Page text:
There seems to be a different pair of sunglasses for every conceivable outdoor activity these days. From driving, walking, playing sports, skiing, cycling and the list goes on. Then there are the many styles: square, cat eye, aviator etc. Then for different conditions: bright sunlight, glaring headlights, for night vision etc. On top of that there are the coatings: mirror, tinted, polarized etc.
But when it comes down to it, are they doing the job you want them to do? Are they protecting your eyes?
In this website, I talk a lot about trying to keep your eyes relaxed as possible at all times (for more on this click here). This is one of the fundamentals for maintaining and also improving distance vision. So wearing sunglasses outdoors to prevent squinting and straining your eyes really helps here.
Also, we want to protect our eyes from harmful UVA and UVB light in sunlight. These can harm the front part of the eye (the cornea and the lens) and the back (the macula which is part of the retina). The damage caused by too much exposure to UVA and UVB rays can lead to serious eye conditions such as macular degeneration or cataracts.
So please take a look at my review below as to what I think are the best sunglasses to protect eyesight.
Why All Sunglasses Are Not The Same
One pair of sunglasses may look very similar to another pair of sunglasses. But they may not do the same job. What we need to be looking for is those sunglasses that block out 99 to 100% of UVA and UVB light. Sometimes this is described as ‘UV400’ on the label on the sunglasses.
If you have this you are sure to have the best protection against the UVA and UVB light. You can go that one step further and purchase wrap around sunglasses. This way the sunlight can’t reach your eyes unfiltered through the frames of the sunglasses.
In addition to this, a wide brimmed hat adds extra protection against the sun’s harmful rays.
So below I review the following which are specific for those of us who wear glasses already:
- sunglasses to wear around prescription glasses
- magnet sunglasses
I also consider the alternative to sunglasses (or can be an addition to sunglasses) when driving without the need for sunglasses.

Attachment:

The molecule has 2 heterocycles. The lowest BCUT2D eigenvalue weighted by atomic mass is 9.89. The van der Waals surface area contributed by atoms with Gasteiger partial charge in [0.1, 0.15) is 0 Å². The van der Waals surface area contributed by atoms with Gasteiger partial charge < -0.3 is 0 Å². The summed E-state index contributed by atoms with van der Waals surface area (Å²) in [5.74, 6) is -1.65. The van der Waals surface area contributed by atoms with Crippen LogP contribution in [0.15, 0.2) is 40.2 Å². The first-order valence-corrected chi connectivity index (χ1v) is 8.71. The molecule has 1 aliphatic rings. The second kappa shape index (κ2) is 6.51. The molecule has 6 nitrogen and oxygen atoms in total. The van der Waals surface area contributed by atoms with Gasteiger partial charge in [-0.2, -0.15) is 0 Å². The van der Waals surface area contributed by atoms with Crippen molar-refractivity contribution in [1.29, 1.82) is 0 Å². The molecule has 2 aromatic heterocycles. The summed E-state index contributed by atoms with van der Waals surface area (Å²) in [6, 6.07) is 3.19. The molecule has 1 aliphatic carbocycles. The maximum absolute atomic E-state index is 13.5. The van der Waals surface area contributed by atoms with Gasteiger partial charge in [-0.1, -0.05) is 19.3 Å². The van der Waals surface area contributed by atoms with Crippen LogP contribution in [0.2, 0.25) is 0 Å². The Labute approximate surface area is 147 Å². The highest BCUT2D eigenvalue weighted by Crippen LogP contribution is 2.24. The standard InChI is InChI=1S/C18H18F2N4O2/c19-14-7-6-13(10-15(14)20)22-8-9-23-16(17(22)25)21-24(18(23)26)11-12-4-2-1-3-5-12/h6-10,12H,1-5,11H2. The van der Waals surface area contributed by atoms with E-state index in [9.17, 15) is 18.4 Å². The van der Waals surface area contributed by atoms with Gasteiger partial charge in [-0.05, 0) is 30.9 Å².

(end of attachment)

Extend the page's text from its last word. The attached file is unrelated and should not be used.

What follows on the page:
Sunglasses to Wear Over Prescription Glasses
These are a great alternative to costly prescription sunglasses or having to get prescription glasses with photochromic lenses. These type of lenses darken or lighten depending on the amount of light you are seeing. As you would expect, given that they have to go around your normal glasses, they are larger than your average sunglasses. However, some are not so big as to make you look like a bug. They are lightweight too.
The ones that I recommend (other than being UV400 as discussed above) are mirrored. Of the other ones that I have seen, the lenses are not dark enough so the glasses behind the sunglasses can be seen. Which is why I have opted for the mirrored versions. Also, I have picked ones that are polarized which means they cut out glare from sunlight and other bright light (such as car headlights). Be sure to measure your glasses though so you buy the correct fit. My top picks from Amazon are shown below (suitable for both men and women):
Magnet sunglasses? No, this does not involve fixing magnets to your normal prescription glasses.
Well, they are a variation of the clip on glasses.
But instead of having a big clip visible over your nose, they attach to your glasses by way of two magnets either side of the frame that is provided. Most come with a variety of different sunglasses such as ones for night driving or for everyday conditions.
The only downside is that you have to get new prescription lenses for the frames the manufacturer provides! However, I like the style of these frames and the lens fit squarely on to the frame with the magnets at each end. There is only a small inconspicuous clip on the bridge too.
The ones that I like from Amazon are the Veroyi TR2208 Advanced Mirror Eyeglasses. They come with a polarized lens which block out 99-100% of UVA and UVB light. They also come with a yellow night vision lens for night driving to cut out the glare from those strong car headlights. For the sporty among you, it also comes with arms that extend to the end of the head and they can be joined by a clip.
An Alternative When Driving
If you don’t like wearing sunglasses at all when driving (or if you want something extra to block out glare), you could consider buying sun visors instead. My favorite is the VZCY polarized car visor extender. The visors block sunlight and sun glare coming through the windscreen and the driver’s side window. It cuts out 100% of UVA and UVB light. You simply attach it to the existing visor in your vehicle. So no tools required for this.
The main flaw with this product is it can be tricky to adjust so usually this can only be safely done once the car is at a standstill. The visors will fit cars, SUVs and trucks.
Protection in Sunlight is Crucial
While being outdoors is great for our eyes (getting our eyes away from the close up screen work and allowing them to take in distant objects (letting them do what they were designed for!)) they also need to be protected from the sun’s rays. Protection from these rays by way of good UVA and UVB ray blocking sunglasses could prevent painful eye conditions later on and what’s more keep your eyes relaxed and fatigue-free.
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